“That was the beauty of the Roof Garden. If you looked over the edge, you could see people dancing in the street and on the sidewalks. The music simply floated down there from the top of the building, and a whole ‘nother dance was going on below. From above, you could gaze down on the couples and the glowing streetlights. You see, back then, even if you couldn’t afford the dance, you could still have a little of the starlight.”
This imagery of starlight comes from a novella I wrote as a companion piece to my Endurance Mysteries. Back in 2016, I published an 82-page novella about my gorgeous, smart, biracial detective, TJ Sweeney. It was called The Locket: From the Casebook of TJ Sweeney, and because it was a novella, I put it out only as an ebook. Normally, the Endurance Mysteries featured Grace Kimball, retired teacher, but for this brief moment, I decided to let her former student and detective friend, TJ, have the spotlight.
The story featured a body found in a construction site in the present day that gave TJ a puzzle to solve. With the body was a locket and a ticket to a dance venue. It soon became apparent that this was a murder victim. Why was she killed? Who was she? Because the bones dated back to the 1930s, it was going to be a tough puzzle indeed—before DNA, before databases, before a lot of things. As TJ dug into this case, it soon became personal.
I also meant this story to be a tribute to my parent’s generation. In Galesburg, Illinois, where I grew up, the Weinberg Arcade still stands, a brick-and-mortar office building downtown. During the 1930s and 1940s, however, the roof of that building became a glittering dance venue featuring the Big Bands, who toured throughout the Midwest. Tiny Hill, Lawrence Welk, Tommy Dorsey, and Paul Whiteman were just a few of the band leaders whose bands played at the Roof Garden. It was an oasis in a stormy time. My parents went there as often as possible and particularly when my dad was home from World War II.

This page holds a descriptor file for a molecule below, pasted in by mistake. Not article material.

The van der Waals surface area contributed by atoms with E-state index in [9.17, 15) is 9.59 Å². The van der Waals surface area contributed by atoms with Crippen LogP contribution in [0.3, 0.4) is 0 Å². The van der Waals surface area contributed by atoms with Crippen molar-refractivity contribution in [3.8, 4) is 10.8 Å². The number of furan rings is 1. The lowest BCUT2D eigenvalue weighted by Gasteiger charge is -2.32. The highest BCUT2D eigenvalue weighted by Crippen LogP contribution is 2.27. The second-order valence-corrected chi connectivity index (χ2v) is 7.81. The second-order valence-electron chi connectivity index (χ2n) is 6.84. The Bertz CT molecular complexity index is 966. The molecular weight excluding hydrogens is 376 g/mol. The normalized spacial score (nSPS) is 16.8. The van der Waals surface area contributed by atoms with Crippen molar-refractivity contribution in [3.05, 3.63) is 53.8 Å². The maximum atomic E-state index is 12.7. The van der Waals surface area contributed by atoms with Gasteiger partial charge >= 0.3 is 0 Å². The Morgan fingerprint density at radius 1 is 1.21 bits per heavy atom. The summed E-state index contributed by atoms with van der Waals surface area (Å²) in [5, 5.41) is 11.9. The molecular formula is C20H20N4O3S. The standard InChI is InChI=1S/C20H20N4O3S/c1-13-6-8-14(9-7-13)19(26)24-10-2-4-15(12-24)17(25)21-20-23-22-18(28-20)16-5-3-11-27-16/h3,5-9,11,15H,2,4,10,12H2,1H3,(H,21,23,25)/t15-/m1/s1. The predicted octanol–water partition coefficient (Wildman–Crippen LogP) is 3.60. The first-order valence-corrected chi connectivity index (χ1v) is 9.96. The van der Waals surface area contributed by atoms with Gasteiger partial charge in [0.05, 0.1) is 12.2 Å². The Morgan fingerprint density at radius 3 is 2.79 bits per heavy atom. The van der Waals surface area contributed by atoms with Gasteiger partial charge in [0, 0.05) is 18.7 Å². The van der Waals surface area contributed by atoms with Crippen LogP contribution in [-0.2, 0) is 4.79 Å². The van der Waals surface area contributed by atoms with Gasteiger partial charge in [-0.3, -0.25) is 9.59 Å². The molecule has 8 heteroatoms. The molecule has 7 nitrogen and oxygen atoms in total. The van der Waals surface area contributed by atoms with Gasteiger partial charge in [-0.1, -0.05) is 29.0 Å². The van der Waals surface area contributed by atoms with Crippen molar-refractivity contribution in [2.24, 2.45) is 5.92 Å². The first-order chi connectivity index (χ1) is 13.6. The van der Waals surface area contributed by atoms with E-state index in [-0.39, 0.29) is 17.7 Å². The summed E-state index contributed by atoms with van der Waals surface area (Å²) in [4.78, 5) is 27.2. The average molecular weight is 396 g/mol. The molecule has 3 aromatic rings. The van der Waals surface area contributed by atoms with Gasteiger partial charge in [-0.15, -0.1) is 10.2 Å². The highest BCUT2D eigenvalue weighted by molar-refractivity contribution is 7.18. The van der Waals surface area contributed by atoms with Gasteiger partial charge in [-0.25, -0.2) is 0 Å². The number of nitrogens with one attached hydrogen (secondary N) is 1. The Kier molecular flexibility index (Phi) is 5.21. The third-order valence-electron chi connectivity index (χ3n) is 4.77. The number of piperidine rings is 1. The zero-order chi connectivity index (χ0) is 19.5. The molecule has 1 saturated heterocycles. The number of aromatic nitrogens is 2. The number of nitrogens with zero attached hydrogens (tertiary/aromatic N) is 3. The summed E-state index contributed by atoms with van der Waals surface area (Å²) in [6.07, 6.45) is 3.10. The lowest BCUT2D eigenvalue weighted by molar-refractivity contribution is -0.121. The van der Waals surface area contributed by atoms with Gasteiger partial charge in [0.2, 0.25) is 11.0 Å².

Besides researching anecdotal accounts with Roof Garden dancers at the library archives in Galesburg, I rounded up an amazing woman who had gone to the Roof Garden when she was fourteen. She gave me detailed information and became a character named Marjorie in my novella.
“On the dance nights, especially Saturday nights, you had to buy a ticket to get in, and it cost twenty or twenty-five cents. It was a different time, you know. There was a coat check guy who was Black, and an occasional musician was Black, but otherwise the crowd was all white people. Smooching or other displays of affection were frowned upon, and they had security guys there. But never, in all those years, was there a fight or brawl.”
“And soldiers? Were there soldiers?” I asked.
“Oh, yes. You see, the Mayo
army hospital was on the north edge of town. [One of sixty-three army hospitals
built expressly for war casualties, I later learned. It opened in 1943, and
because Galesburg was a major railroad hub, a special spur was created to
offload the injured.] The patients who were ambulatory could take a bus
downtown and walk a couple of blocks to the Roof Garden. Since Knox College [in
Galesburg] had a ROTC program, many of their air cadets would come to dance
during the 1940s.”
“We danced for hours doing
the jitterbug, fox trot, tango, and waltz. Two of my favorite songs were the Five
O’clock Jump and the One O’clock Jump. And we wore our school
clothes: bobby sox, saddle shoes, and pleated skirts.”
Another source of information for the story was my stepmother. She had worked as a waitress in a soda shop in downtown Galesburg in the 1930s. Years ago, she told me a horrifying story about a racial incident where she worked. That story stayed with me. Because The Locket has a theme about race relations in the 1930s, I included this story and put it in the mouth of TJ Sweeney’s mother.
Two of my favorite images from the novella came from my imagination and from my source. I pictured soldiers milling around in their uniforms, many smoking, and waiting for the bus to pick them up and go back to the army hospital. The second image was of the people down on the pavement four floors below, who could clearly hear the band music and were dancing on the sidewalks and in the streets among the hazy glow from the streetlamps. If you couldn’t afford the price of admission, you still could share a little stardust.
My source ended our conversation with a wistful comment. “Eventually the war ended, and everything changed.”
Yes, a decade later, Elvis Presley would show up and my parent’s generation would be appalled. Now I see why.
[Photo credit: Except for the modern-day door of the Weinberg Arcade and the book cover, all photos came from the Galesburg Public Library Archives and are use with their permission.]